Hence, the overall organizational assessment criteria should comprise criteria regarding the sustainability and scalability of the tool (cost-effectiveness, maintenance, adoption and fidelity, and availability); criteria related to health care organizations in the specific context being assessed (implementation, workforce and resources, and infrastructure); criteria related to the wider health care context, such as local regulations and certification requirements; and criteria to assess the developers’ credibility, compliance, and interaction quality.
We equally advocate for the importance of the inclusion of relevant social assessment criteria that evaluate the potential societal impact of these tools. Notably, even though many frameworks included usability in general as an assessment criterion, more than half (23/40, 58%) of the included studies did not specifically address human centricity through active user engagement and behavior change strategies. This is concerning considering the lack of reliable evidence regarding the ability of most commercially available eHealth tools to induce lasting behavior change [, ]. Proper user engagement and effective behavior change design strategies may help address issues reported in previous studies that established that only a small fraction of patients kept using eHealth tools in the long term and that up to 80% of users would only show minimal engagement, using the tools <2 times [ , ]. Another study conducted on a large real-world cohort of 189,770 people reported that only 2.6% of the people who downloaded an eHealth tool sustained its active use [ ], concluding that the impact of such tools may remain minimal if they fail to properly engage patients, making this a vital assessment criterion. Although developers seem to pay less attention to behavior maintenance than to initiation and evidence for collaboration with users or professionals is mostly lacking, as reported by McMillan et al [ ], promisingly, Baumel et al [ ] noted some advancements made in recent years as human-centric criteria related to persuasive design and therapeutic alliance gain more importance. This social criterion closely affects and is affected by the technical criteria related to a tool’s design and usability.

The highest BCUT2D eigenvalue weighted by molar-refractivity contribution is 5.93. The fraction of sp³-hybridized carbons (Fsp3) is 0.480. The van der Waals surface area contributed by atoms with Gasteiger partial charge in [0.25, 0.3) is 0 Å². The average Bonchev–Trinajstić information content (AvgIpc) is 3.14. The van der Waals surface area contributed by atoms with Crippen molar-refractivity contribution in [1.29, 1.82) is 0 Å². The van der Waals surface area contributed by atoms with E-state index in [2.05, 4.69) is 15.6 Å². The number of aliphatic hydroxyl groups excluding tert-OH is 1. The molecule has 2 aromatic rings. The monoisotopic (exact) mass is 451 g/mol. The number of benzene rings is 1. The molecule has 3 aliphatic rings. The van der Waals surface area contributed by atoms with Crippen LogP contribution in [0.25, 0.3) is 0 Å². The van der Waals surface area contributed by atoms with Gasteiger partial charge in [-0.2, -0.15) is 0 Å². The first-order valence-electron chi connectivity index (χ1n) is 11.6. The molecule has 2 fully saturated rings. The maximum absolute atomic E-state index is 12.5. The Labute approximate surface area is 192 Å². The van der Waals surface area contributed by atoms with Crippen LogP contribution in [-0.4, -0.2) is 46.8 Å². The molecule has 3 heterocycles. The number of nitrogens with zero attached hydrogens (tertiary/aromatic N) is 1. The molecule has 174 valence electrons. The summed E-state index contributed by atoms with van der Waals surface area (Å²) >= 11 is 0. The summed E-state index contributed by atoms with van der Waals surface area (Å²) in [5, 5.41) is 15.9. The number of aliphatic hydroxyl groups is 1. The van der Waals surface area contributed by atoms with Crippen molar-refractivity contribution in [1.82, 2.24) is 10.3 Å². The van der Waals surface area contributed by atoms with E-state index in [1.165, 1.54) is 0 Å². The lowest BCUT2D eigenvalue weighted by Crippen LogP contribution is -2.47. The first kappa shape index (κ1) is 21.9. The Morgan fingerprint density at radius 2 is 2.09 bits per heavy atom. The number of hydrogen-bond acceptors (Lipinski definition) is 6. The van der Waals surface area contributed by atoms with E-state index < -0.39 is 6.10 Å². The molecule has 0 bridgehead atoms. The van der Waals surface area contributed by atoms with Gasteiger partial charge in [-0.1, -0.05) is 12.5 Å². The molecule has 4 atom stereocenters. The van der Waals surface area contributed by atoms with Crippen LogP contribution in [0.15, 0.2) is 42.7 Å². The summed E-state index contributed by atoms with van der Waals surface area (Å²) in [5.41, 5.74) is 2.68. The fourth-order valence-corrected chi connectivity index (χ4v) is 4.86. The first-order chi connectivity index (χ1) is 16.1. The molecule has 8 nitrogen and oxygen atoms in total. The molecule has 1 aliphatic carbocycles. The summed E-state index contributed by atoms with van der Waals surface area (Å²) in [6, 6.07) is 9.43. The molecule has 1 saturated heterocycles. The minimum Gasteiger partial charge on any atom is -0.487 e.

Nonetheless, 75% (30/40) of the included studies failed to address some core social principles, such as the equity, accessibility, and inclusiveness of the tools being assessed, overlooking the vital societal impact of such criteria. We highlight the importance of the inclusion of these measures as inclusive design principles may help developers address the needs of the most susceptible patient populations who may not be engaging with such technologies owing to their age, health-related physical and cognitive challenges, educational level, socioeconomic status, or technological skills and experience . Designing for inclusivity does not ignore the unique features, environments, and cultural contexts of users; many aspects of the digital divide may be addressed through an inclusive design that incorporates cultural appropriateness, easy-to-understand lay language that does not require high literacy levels, and ease of use that does not require any sophisticated technical skills [ ]. Unfortunately, equity seems to be one of the less frequently observed criteria in eHealth tools, as equally reported by Lee et al [ ] and confirmed by our findings. Assessing such criteria would increase the chances of having tools that are designed in a way that makes them more accessible to the very patients who need them the most.